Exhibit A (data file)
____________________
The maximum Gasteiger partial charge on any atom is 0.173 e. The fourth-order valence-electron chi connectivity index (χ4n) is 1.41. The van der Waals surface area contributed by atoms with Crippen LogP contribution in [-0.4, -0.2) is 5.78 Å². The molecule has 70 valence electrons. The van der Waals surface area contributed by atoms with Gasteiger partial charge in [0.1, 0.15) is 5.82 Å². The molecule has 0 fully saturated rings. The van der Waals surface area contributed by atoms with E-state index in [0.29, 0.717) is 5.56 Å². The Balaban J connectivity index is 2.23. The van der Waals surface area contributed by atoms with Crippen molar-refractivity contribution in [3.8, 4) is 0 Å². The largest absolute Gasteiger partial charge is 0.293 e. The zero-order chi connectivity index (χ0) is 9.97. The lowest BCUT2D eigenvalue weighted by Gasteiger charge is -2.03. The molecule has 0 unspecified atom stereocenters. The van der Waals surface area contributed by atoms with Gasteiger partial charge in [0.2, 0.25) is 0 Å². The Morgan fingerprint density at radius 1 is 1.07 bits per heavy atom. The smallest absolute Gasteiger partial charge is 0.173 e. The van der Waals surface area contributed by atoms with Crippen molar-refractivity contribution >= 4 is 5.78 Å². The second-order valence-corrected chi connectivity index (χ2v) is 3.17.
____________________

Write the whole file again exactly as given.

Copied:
The maximum Gasteiger partial charge on any atom is 0.173 e. The fourth-order valence-electron chi connectivity index (χ4n) is 1.41. The van der Waals surface area contributed by atoms with Crippen LogP contribution in [-0.4, -0.2) is 5.78 Å². The molecule has 70 valence electrons. The van der Waals surface area contributed by atoms with Gasteiger partial charge in [0.1, 0.15) is 5.82 Å². The molecule has 0 fully saturated rings. The van der Waals surface area contributed by atoms with E-state index in [0.29, 0.717) is 5.56 Å². The Balaban J connectivity index is 2.23. The van der Waals surface area contributed by atoms with Crippen molar-refractivity contribution in [3.8, 4) is 0 Å². The largest absolute Gasteiger partial charge is 0.293 e. The zero-order chi connectivity index (χ0) is 9.97. The lowest BCUT2D eigenvalue weighted by Gasteiger charge is -2.03. The molecule has 0 unspecified atom stereocenters. The van der Waals surface area contributed by atoms with Gasteiger partial charge in [0.2, 0.25) is 0 Å². The Morgan fingerprint density at radius 1 is 1.07 bits per heavy atom. The smallest absolute Gasteiger partial charge is 0.173 e. The van der Waals surface area contributed by atoms with Crippen molar-refractivity contribution >= 4 is 5.78 Å². The second-order valence-corrected chi connectivity index (χ2v) is 3.17.